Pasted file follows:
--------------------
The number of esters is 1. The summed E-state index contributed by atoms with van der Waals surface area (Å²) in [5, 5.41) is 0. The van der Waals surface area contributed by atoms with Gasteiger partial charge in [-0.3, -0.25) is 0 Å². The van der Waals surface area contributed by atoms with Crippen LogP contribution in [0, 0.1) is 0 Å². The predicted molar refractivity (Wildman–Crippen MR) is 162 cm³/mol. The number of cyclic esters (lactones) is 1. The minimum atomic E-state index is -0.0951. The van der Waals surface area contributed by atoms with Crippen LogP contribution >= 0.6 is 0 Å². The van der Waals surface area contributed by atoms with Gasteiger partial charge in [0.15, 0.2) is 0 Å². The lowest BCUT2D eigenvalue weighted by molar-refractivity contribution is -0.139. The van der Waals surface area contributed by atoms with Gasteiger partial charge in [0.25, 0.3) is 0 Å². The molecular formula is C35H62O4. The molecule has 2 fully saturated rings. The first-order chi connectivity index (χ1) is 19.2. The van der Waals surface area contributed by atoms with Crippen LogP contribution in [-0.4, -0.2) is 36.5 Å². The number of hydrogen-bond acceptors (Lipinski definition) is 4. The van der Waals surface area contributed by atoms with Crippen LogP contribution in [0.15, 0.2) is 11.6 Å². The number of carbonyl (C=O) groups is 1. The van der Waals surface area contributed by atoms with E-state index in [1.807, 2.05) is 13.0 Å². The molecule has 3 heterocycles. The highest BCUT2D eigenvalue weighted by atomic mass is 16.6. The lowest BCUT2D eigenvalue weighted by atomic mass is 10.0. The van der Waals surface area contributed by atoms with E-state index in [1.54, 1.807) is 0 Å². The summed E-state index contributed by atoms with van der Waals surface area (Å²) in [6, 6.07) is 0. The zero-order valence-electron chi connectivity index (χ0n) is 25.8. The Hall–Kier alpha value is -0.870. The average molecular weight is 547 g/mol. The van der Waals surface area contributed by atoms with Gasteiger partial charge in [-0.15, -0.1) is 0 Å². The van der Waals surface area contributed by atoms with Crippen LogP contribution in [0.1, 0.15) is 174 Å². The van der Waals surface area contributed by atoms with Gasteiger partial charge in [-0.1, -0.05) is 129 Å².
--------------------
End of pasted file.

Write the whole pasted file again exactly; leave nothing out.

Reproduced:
The number of esters is 1. The summed E-state index contributed by atoms with van der Waals surface area (Å²) in [5, 5.41) is 0. The van der Waals surface area contributed by atoms with Gasteiger partial charge in [-0.3, -0.25) is 0 Å². The van der Waals surface area contributed by atoms with Crippen LogP contribution in [0, 0.1) is 0 Å². The predicted molar refractivity (Wildman–Crippen MR) is 162 cm³/mol. The number of cyclic esters (lactones) is 1. The minimum atomic E-state index is -0.0951. The van der Waals surface area contributed by atoms with Crippen LogP contribution >= 0.6 is 0 Å². The van der Waals surface area contributed by atoms with Gasteiger partial charge in [0.15, 0.2) is 0 Å². The lowest BCUT2D eigenvalue weighted by molar-refractivity contribution is -0.139. The van der Waals surface area contributed by atoms with Gasteiger partial charge in [0.25, 0.3) is 0 Å². The molecular formula is C35H62O4. The molecule has 2 fully saturated rings. The first-order chi connectivity index (χ1) is 19.2. The van der Waals surface area contributed by atoms with Crippen LogP contribution in [-0.4, -0.2) is 36.5 Å². The number of hydrogen-bond acceptors (Lipinski definition) is 4. The van der Waals surface area contributed by atoms with Crippen LogP contribution in [0.15, 0.2) is 11.6 Å². The number of carbonyl (C=O) groups is 1. The van der Waals surface area contributed by atoms with E-state index in [1.807, 2.05) is 13.0 Å². The molecule has 3 heterocycles. The highest BCUT2D eigenvalue weighted by atomic mass is 16.6. The lowest BCUT2D eigenvalue weighted by atomic mass is 10.0. The van der Waals surface area contributed by atoms with E-state index in [1.54, 1.807) is 0 Å². The summed E-state index contributed by atoms with van der Waals surface area (Å²) in [6, 6.07) is 0. The zero-order valence-electron chi connectivity index (χ0n) is 25.8. The Hall–Kier alpha value is -0.870. The average molecular weight is 547 g/mol. The van der Waals surface area contributed by atoms with Gasteiger partial charge in [-0.15, -0.1) is 0 Å². The van der Waals surface area contributed by atoms with Crippen LogP contribution in [0.1, 0.15) is 174 Å². The van der Waals surface area contributed by atoms with Gasteiger partial charge in [-0.1, -0.05) is 129 Å².